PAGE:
After an eventful year, I took some time off in 2014 over Christmas to visit home. These visits are ostensibly vacations but are in reality rushed affairs. Who merits visits? This aunt, that uncle, that branch of cousins third removed? Travels are exhausting and needs one leaving a second break after a visit home.

I dislike photographing a lot when I am in India preferring to loaf around towns and cities inconspicuously,as in the past. The camera brings me too much back to the present with its worries and urgent demands of attention. The lack of a camera almost sets me  free. However, there are those occasional regrets about opportunities missed.

This particular trip , I took two sets of photos, one from my maternal ancestral village, the fist time I had been there since I lost both my grandparents. The village itself is quite remote, so much so that I remember the first time they got roads and electricity. Once we got there, first order of business was to visit the family temple. I got some good pictures there. After, we visited my grandparents now abandoned home. The grounds were overrun with weeds but the Hibiscus was in full bloom with the Jackfruit hanging heavy on the tree. There were some coconuts from the mature trees that my grandparents maid had set aside when she heard I would be coming to visit. Apparently, the house was infested with termites and a large number of my grandparents possessions had to be burned in the yard to prevent it from spreading. Amongs’t the characteristic red soil that had been heaped on burning embers,  I found the chess pieces from the set on which my grandfather taught me how to play. The memory of how he refused to play me after I beat him for the first time brought a smile to my lips.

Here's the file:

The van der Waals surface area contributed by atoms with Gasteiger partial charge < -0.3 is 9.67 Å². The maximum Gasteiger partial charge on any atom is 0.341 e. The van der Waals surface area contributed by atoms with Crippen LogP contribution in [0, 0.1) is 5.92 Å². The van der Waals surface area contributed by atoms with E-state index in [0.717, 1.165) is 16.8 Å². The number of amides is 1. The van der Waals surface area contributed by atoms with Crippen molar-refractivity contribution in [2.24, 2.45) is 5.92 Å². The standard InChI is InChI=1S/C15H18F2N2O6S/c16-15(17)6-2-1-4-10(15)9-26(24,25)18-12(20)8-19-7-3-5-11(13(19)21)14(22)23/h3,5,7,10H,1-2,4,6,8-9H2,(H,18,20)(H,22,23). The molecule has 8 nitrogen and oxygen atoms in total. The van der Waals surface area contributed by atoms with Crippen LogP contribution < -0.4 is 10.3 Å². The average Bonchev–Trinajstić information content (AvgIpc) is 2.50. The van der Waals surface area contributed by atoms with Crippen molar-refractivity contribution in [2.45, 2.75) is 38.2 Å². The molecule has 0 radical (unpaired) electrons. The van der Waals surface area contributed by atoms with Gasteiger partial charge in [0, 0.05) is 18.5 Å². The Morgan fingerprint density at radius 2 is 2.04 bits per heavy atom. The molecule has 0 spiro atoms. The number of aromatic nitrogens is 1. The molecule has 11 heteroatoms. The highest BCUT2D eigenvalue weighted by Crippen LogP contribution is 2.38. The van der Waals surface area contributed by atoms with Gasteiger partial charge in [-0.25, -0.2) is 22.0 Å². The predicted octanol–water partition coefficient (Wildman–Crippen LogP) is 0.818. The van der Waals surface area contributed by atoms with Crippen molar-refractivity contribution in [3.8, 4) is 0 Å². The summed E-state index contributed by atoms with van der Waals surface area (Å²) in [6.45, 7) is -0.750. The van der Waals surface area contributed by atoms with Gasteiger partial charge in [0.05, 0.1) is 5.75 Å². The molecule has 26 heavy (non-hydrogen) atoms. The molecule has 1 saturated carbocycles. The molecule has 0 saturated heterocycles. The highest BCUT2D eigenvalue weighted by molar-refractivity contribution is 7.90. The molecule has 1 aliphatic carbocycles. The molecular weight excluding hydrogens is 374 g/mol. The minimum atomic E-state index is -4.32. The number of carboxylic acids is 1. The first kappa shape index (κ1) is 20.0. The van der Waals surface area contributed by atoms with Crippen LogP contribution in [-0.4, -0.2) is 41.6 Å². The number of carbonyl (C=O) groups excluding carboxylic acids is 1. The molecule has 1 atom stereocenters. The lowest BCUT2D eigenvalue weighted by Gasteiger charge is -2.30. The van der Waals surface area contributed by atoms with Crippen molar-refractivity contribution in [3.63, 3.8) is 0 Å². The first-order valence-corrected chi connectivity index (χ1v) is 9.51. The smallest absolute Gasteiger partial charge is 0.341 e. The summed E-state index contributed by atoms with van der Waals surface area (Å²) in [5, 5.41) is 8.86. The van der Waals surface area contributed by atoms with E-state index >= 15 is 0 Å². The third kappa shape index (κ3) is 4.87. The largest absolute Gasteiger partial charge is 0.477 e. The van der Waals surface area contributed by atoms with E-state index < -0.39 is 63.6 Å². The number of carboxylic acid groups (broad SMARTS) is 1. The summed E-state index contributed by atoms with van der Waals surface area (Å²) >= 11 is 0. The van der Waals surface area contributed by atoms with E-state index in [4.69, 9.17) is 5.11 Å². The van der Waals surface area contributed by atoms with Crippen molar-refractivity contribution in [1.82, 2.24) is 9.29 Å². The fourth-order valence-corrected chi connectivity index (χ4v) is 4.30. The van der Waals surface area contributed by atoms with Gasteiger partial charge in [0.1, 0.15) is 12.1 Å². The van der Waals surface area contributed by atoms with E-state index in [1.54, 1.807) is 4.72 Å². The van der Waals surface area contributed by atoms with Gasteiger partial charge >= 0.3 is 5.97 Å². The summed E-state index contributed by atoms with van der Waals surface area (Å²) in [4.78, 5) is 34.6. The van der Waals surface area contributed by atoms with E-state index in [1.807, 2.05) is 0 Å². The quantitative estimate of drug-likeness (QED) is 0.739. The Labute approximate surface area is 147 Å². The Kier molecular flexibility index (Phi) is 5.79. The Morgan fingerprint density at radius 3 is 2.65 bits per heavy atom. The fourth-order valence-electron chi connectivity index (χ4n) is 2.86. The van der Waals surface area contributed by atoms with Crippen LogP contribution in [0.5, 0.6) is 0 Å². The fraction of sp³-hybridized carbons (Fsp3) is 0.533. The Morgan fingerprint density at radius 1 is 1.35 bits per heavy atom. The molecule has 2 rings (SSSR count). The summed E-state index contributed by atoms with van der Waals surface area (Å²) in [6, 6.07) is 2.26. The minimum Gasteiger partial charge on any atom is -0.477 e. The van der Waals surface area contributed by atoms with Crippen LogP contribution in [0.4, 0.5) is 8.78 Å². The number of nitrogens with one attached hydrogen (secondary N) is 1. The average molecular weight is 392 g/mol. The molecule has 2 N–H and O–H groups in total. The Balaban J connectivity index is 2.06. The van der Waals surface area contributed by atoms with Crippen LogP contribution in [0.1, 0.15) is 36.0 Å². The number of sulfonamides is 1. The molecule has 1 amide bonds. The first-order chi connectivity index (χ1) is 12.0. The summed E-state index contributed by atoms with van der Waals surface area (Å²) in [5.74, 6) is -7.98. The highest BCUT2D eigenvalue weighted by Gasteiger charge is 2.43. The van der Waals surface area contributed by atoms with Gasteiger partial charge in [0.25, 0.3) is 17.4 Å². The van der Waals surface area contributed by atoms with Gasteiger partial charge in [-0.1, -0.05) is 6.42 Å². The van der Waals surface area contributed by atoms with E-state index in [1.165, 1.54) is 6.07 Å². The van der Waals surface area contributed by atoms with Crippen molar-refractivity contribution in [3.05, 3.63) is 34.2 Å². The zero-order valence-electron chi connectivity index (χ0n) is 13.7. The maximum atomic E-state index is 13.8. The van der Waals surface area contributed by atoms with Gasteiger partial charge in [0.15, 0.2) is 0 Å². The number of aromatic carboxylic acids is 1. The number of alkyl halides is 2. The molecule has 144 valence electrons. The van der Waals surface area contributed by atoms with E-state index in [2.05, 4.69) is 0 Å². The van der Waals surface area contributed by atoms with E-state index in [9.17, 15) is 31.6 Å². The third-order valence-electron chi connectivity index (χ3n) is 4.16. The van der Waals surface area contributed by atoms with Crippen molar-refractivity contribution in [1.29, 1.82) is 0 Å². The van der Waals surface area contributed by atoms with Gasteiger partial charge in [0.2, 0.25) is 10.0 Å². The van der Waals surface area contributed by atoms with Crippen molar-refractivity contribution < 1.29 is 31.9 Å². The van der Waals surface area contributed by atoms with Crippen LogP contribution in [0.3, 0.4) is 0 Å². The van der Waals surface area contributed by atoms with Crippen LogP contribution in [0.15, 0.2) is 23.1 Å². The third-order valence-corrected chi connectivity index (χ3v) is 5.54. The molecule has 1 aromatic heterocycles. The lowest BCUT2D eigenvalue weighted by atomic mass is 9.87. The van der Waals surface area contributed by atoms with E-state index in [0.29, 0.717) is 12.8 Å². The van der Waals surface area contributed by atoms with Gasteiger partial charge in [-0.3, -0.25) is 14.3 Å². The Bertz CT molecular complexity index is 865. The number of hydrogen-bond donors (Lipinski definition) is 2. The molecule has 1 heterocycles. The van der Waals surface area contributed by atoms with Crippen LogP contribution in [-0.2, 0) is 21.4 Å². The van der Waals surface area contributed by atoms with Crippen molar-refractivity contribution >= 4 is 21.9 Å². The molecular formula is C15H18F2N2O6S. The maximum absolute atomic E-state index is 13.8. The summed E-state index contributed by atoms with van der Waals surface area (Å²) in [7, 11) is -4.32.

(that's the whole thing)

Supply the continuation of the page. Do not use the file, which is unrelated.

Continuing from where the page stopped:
After my visit to my maternal village, I just got a quick photo at my paternal grandfathers Village, Mankombu, a waterlogged paddy cultivating powerhouse in years gone by. See if you can spot which one it is.

After my meanderings in the south of India, I traveled to Kolkata (erstwhile Culcutta) in the east to attend the wedding of S getting married to R. A, a dear friend and future roommate graciously hosted me and showed me around the city.The city was as chaotic and unclean as it was reputed to be. The people and businesses there had a laidback approach which I found very uncharacteristic of any other city in India. There, I took some images from the Iconic Vidyasagar Setu (the longest cable stayed bridge in India) on the Hooghly river. Kolkata being the capital of the Bengal Presidency during the days of empire, Colonial architecture was in abundant display, nowhere moreso than at the Victoria Memorial,of which I have a few pictures.

The wedding and party post the wedding was memorable and continued late in the wee hours of the next day. After a day recuperating, I went to Chennai to spend some time with my sister and brother-in-law. Being in Chennai reminded me of how odd Kolkata was and what variety could be found within the great nation of India, capable of surprising even its own. I flew to TH to visit J from Chennai but that is the subject of another post.